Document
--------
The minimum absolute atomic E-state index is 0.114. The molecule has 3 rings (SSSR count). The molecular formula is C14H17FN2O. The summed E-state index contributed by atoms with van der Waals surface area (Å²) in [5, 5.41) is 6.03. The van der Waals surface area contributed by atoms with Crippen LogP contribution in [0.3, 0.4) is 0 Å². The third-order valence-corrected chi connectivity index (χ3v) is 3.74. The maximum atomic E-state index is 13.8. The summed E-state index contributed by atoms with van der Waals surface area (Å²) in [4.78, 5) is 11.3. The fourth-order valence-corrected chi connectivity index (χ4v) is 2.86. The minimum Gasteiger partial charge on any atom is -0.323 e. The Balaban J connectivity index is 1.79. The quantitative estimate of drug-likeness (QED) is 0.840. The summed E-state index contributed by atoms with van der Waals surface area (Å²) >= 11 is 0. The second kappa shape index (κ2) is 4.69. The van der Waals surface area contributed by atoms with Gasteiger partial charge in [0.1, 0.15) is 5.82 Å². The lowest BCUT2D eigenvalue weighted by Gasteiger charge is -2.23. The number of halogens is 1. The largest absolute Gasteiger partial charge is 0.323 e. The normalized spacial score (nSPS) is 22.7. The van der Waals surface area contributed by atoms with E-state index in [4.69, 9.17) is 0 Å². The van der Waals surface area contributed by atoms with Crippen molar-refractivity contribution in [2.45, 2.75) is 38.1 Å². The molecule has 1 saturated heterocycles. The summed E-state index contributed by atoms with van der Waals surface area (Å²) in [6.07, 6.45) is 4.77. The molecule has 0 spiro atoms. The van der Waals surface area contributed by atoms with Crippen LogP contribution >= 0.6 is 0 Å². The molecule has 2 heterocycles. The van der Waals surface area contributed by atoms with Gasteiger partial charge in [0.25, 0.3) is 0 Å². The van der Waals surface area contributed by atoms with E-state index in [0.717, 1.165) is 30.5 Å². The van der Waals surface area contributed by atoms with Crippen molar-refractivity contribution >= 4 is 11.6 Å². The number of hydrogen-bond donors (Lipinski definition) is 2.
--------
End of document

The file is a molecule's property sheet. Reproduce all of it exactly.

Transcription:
The minimum absolute atomic E-state index is 0.114. The molecule has 3 rings (SSSR count). The molecular formula is C14H17FN2O. The summed E-state index contributed by atoms with van der Waals surface area (Å²) in [5, 5.41) is 6.03. The van der Waals surface area contributed by atoms with Crippen LogP contribution in [0.3, 0.4) is 0 Å². The third-order valence-corrected chi connectivity index (χ3v) is 3.74. The maximum atomic E-state index is 13.8. The summed E-state index contributed by atoms with van der Waals surface area (Å²) in [4.78, 5) is 11.3. The fourth-order valence-corrected chi connectivity index (χ4v) is 2.86. The minimum Gasteiger partial charge on any atom is -0.323 e. The Balaban J connectivity index is 1.79. The quantitative estimate of drug-likeness (QED) is 0.840. The summed E-state index contributed by atoms with van der Waals surface area (Å²) >= 11 is 0. The second kappa shape index (κ2) is 4.69. The van der Waals surface area contributed by atoms with Gasteiger partial charge in [0.1, 0.15) is 5.82 Å². The lowest BCUT2D eigenvalue weighted by Gasteiger charge is -2.23. The number of halogens is 1. The largest absolute Gasteiger partial charge is 0.323 e. The normalized spacial score (nSPS) is 22.7. The van der Waals surface area contributed by atoms with E-state index in [4.69, 9.17) is 0 Å². The van der Waals surface area contributed by atoms with Crippen molar-refractivity contribution in [2.45, 2.75) is 38.1 Å². The molecule has 1 saturated heterocycles. The summed E-state index contributed by atoms with van der Waals surface area (Å²) in [6.07, 6.45) is 4.77. The molecule has 0 spiro atoms. The van der Waals surface area contributed by atoms with Crippen LogP contribution >= 0.6 is 0 Å². The molecule has 2 heterocycles. The van der Waals surface area contributed by atoms with Gasteiger partial charge in [0.25, 0.3) is 0 Å². The van der Waals surface area contributed by atoms with E-state index in [0.717, 1.165) is 30.5 Å². The van der Waals surface area contributed by atoms with Crippen molar-refractivity contribution >= 4 is 11.6 Å². The number of hydrogen-bond donors (Lipinski definition) is 2.